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Peru: Availability of shelters and support groups for battered women, police response to complaints of domestic abuse, and new legal measures to prevent and punish domestic violence (1995-June 1998)

Publisher Canada: Immigration and Refugee Board of Canada
Author Research Directorate, Immigration and Refugee Board, Canada
Publication Date 1 July 1998
Citation / Document Symbol PER29752.E
Cite as Canada: Immigration and Refugee Board of Canada, Peru: Availability of shelters and support groups for battered women, police response to complaints of domestic abuse, and new legal measures to prevent and punish domestic violence (1995-June 1998), 1 July 1998, PER29752.E, available at: http://www.refworld.org/docid/3ae6ad9120.html [accessed 28 November 2014]
DisclaimerThis is not a UNHCR publication. UNHCR is not responsible for, nor does it necessarily endorse, its content. Any views expressed are solely those of the author or publisher and do not necessarily reflect those of UNHCR, the United Nations or its Member States.

 

The information contained in this Response was obtained from reports published in Spanish by women's organizations based in Peru and Chile. Additional information on the sitatuion of women and legislation related to domestic violence can be found in Country Reports 1997, available through the Internet and at your Regional Documentation Centre.

By January 1998 there were seven shelters for abused women in Lima and two outside the city, whereas earlier there had been only one, in the "popular neighbourhood" of El Planeta, in Lima (Fempress Jan. 1998). In November 1997, representatives from all shelters gathered to start a coordinating network referred to as the Red Nacional Casas-Refugios del Perú (ibid.).

One report states that although the number of state and citizens' institutions dedicated to the problem of violence against women continues to grow, the state lacks a policy regarding shelters; the few in operation owe their existence to highly committed women's groups (ibid. Jan. 1997).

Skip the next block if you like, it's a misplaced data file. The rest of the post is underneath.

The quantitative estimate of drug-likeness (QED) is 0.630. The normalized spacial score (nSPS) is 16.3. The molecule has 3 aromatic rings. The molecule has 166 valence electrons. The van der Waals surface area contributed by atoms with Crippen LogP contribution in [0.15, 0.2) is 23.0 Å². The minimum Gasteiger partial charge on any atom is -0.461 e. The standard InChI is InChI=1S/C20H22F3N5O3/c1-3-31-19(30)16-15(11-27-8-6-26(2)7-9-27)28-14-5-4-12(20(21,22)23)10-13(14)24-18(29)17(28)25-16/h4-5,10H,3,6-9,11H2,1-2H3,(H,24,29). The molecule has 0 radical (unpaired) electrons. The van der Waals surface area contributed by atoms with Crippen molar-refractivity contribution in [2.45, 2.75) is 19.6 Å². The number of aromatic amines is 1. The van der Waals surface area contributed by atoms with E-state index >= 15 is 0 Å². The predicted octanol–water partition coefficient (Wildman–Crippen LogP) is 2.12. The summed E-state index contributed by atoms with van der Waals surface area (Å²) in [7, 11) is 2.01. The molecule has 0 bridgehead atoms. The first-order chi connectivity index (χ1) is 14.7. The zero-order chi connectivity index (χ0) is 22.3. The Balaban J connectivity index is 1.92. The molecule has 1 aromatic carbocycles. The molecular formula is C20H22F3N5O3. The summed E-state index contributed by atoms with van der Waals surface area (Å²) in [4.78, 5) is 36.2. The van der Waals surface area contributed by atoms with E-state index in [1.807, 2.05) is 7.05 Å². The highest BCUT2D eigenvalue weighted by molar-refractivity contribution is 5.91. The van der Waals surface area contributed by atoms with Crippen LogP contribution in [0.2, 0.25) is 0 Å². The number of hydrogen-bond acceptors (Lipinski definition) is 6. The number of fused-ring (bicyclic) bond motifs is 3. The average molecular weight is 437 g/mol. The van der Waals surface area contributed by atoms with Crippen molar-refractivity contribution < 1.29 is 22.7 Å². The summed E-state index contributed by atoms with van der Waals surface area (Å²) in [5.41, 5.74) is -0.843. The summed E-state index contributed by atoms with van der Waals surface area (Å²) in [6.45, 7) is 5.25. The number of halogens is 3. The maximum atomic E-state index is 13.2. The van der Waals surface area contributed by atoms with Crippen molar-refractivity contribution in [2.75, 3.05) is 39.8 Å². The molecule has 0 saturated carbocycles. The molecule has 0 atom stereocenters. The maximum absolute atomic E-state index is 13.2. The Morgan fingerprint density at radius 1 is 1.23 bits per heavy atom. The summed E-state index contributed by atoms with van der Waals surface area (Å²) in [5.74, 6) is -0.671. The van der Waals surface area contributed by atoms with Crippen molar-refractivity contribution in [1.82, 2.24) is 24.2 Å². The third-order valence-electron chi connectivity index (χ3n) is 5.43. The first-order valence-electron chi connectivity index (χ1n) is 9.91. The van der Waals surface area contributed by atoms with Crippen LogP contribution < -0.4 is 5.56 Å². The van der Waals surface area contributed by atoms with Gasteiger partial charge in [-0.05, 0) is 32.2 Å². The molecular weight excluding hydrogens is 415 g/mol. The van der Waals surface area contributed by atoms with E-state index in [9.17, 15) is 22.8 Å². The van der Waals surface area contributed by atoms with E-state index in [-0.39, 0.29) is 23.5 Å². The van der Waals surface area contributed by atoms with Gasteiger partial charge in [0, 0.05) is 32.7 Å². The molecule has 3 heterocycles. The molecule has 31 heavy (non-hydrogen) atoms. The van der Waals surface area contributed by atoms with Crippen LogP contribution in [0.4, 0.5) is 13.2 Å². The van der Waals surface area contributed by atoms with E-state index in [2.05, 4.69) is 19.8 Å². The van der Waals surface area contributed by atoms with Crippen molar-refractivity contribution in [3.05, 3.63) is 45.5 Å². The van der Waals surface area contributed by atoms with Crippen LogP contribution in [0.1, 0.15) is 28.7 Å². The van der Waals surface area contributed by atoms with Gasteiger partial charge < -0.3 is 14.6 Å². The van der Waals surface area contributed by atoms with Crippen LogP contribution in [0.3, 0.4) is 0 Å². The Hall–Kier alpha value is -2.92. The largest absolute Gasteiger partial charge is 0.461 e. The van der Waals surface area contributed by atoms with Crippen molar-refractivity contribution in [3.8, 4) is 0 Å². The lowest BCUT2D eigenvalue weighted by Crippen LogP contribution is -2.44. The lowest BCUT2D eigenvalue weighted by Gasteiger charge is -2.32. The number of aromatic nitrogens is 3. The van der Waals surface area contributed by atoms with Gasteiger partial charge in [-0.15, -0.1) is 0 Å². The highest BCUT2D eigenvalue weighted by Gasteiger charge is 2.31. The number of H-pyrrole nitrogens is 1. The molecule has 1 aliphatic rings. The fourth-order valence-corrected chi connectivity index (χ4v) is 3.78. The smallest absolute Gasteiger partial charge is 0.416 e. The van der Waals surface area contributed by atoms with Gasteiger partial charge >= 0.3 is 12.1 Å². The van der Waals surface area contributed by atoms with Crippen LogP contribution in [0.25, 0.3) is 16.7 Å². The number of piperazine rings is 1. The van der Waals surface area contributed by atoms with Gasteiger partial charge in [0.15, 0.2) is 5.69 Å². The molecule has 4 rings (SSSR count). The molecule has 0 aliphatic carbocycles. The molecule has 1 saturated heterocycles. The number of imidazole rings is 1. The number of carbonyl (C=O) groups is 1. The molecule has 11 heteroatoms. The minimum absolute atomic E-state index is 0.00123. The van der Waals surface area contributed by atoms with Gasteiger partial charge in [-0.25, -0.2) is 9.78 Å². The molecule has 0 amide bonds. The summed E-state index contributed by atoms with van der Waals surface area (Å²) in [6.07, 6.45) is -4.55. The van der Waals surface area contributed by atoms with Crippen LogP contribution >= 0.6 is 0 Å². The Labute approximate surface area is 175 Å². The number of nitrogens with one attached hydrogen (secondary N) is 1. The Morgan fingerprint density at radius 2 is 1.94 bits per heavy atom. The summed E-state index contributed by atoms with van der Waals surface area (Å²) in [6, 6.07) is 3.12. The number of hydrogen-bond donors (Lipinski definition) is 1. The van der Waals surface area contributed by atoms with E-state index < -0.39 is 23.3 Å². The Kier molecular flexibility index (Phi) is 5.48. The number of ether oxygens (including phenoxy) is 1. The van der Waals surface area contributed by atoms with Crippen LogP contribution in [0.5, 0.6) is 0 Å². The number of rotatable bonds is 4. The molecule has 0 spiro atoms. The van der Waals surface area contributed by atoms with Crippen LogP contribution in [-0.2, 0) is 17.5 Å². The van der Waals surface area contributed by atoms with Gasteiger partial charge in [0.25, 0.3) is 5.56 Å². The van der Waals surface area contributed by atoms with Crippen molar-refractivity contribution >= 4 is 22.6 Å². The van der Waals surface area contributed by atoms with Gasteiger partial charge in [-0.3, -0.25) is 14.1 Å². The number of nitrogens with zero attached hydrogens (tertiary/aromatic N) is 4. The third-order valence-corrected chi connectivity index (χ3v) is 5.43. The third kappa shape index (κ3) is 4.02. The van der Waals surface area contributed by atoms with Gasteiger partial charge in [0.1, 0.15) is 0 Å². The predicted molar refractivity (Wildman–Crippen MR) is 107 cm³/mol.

The information that follows is provided in a 1998 report published by the Flora Tristan Centre of Peruvian Women (Loli 1997).

New legislation came into effect after being published in the official gazette El Peruano on 25 March 1997. Law 26763 on sexual and family violence, commonly known as the Law on Family Violence (Ley de Violencia Familiar), modified the earlier Law 26260, establishing norms that, according to a women's group report, in some ways worsened and in others improved the situation of women in relation to family violence.

One criticism of the new law is that it does not include specific provisions regarding ex-spouses and ex-partners who, while no longer considered family members, nonetheless perpetrate violence against former members. Another criticism of the new law is that only penal and "learned" justices of the peace (jueces de paz letrados) can apply the protection measures provided by the law; this means that ordinary justices of the peace (jueces de paz) in small towns, who had handled nearly 60 per cent of cases before, are not entitled to apply such measures. Although women in small towns can seek protection measures from justices or judges in other locations, the transportation entails an economic cost that would exclude many women from seeking such redress.

Among the positive changes brought by the new law, the report published by the Flora Tristan Centre in Lima highlights the new definition of family violence, which includes "any action or omission that causes physical or psychological injury, abuse without bodily injury, including threats and grave coercion" (cualquier acción u omisión que cause daño físico, psicológico, maltrato sin lesión, inclusive amenazas y la coacción grave).

Another positive development is that the law establishes as state policy free assistance for medical examinations required by the police, attorneys or judicial authorities; the certificates provided by state health establishments are given full evidentiary weight in trials related to family violence. The law also gives authority to certain state bodies to convene conciliatory hearings (audiencias de conciliación), and requires all police detachments to receive any report of family violence and conclude an investigation by submitting a report on the case to the Family Prosecutor's (fiscal de familia) office and to the penal judge or to the justice of the peace. The degree of injury sustained by the victim can determine whether the penal judge or the justice of the peace hears the case.